"cauchy")$est["location"]))
  out <- c(out,
           median.loglik = out["median"] + 
             DerivLogLikCauchy(out["median"], x.sample) / (nn / 2))
  # Lambert W x Gaussian estimates for heavy tails ('h')
  igmm.tau <- LambertW::IGMM(x.sample, "h")$tau
  beta.hat <- igmm.tau[1:2]
  names(beta.hat) <- c("mu", "sigma")
  mle.lambertw <- LambertW::MLE_LambertW(x.sample, distname = "normal", 
                               theta.init = LambertW::tau2theta(igmm.tau, 
                                                      beta = beta.hat),
                               type = "h",
                               return.estimate.only = TRUE)
  out <- c(out, igmm.tau["mu_x"], mle.lambertw["mu"])
  names(out)[3:6] <- 
    c("median.loglik", "mle.cauchy", "igmm.LambertW", "mle.LambertW")
  return(out)
}

Now let's look at simulations

# simulate and look at bias, std dev, and MSE
nsim <- 1000
num.samples <- 100
set.seed(nsim)
est <- t(replicate(nsim, 
                    LocationEstimators(rcauchy(num.samples))))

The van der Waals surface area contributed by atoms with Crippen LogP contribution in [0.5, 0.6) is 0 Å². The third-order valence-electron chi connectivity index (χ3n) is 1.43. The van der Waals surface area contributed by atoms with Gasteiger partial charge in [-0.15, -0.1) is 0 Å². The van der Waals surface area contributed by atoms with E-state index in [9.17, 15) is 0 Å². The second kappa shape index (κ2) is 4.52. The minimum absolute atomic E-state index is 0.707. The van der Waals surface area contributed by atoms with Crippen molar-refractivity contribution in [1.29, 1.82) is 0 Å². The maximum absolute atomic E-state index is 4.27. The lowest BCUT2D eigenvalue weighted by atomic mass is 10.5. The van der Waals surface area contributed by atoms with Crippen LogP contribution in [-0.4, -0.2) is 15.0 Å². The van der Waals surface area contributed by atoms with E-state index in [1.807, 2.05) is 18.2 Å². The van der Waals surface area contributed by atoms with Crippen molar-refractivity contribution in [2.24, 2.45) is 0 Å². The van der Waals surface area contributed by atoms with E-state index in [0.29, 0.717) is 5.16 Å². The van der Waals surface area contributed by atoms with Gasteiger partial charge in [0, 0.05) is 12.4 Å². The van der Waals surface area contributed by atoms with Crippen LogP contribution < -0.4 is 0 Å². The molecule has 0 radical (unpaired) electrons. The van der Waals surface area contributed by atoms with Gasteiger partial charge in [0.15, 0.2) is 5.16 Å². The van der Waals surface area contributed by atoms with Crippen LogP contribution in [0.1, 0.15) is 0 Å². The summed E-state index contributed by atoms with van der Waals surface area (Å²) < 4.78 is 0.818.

colMeans(est)
##          mean        median median.loglik    mle.cauchy igmm.LambertW 
##      -0.43373       0.00255       0.00306       0.00237      -0.00326 
##  mle.LambertW 
##       0.00321

apply(est, 2, sd)
##          mean        median median.loglik    mle.cauchy igmm.LambertW 
##        29.183         0.156         0.145         0.144         0.221 
##  mle.LambertW 
##         0.146

# RMSE (since true location = 0)
sqrt(colMeans(est^2))
##          mean        median median.loglik    mle.cauchy igmm.LambertW 
##        29.171         0.156         0.145         0.144         0.221 
##  mle.LambertW 
##         0.146

As we knew beforehand, the mean is a bad estimator, so we'll remove it from the plots.

library(ggplot2)
library(reshape2)
theme_set(theme_bw(18))
est.m <- melt(est)
colnames(est.m) <- c("sim.id", "estimator", "value")

# remove 'mean' for good scaling in plots
est.m <- subset(est.m, estimator != 'mean')
ggplot(est.m,
         aes(estimator, value, fill = estimator)) +
  geom_violin() +
  geom_hline(yintercept = 0, size = 1, linetype = "dashed", 
             colour = "blue") +
  theme(legend.position = "none",
        axis.text.x = element_text(angle = 90))

enter image description here

They all seem pretty close to each other (with median and IGMM being slightly worse).